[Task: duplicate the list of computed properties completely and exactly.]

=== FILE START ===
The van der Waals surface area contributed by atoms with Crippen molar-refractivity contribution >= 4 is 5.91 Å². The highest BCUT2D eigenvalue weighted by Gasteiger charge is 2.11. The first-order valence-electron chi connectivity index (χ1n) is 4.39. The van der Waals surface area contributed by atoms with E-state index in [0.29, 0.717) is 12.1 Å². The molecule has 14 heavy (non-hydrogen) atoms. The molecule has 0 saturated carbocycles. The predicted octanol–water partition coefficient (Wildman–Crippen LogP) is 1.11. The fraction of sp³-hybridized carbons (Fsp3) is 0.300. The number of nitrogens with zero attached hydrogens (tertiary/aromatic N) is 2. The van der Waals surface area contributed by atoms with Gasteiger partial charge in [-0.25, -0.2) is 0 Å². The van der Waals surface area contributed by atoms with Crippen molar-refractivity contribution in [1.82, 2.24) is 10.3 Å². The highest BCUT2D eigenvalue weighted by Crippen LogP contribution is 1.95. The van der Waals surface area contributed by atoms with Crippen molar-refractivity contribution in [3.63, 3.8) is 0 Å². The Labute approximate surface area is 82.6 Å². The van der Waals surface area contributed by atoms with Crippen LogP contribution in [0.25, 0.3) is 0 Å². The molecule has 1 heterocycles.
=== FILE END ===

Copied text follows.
The van der Waals surface area contributed by atoms with Crippen molar-refractivity contribution >= 4 is 5.91 Å². The highest BCUT2D eigenvalue weighted by Gasteiger charge is 2.11. The first-order valence-electron chi connectivity index (χ1n) is 4.39. The van der Waals surface area contributed by atoms with E-state index in [0.29, 0.717) is 12.1 Å². The molecule has 14 heavy (non-hydrogen) atoms. The molecule has 0 saturated carbocycles. The predicted octanol–water partition coefficient (Wildman–Crippen LogP) is 1.11. The fraction of sp³-hybridized carbons (Fsp3) is 0.300. The number of nitrogens with zero attached hydrogens (tertiary/aromatic N) is 2. The van der Waals surface area contributed by atoms with Gasteiger partial charge in [-0.25, -0.2) is 0 Å². The van der Waals surface area contributed by atoms with Crippen molar-refractivity contribution in [1.82, 2.24) is 10.3 Å². The highest BCUT2D eigenvalue weighted by Crippen LogP contribution is 1.95. The van der Waals surface area contributed by atoms with Crippen molar-refractivity contribution in [3.63, 3.8) is 0 Å². The Labute approximate surface area is 82.6 Å². The van der Waals surface area contributed by atoms with Crippen LogP contribution in [0.25, 0.3) is 0 Å². The molecule has 1 heterocycles.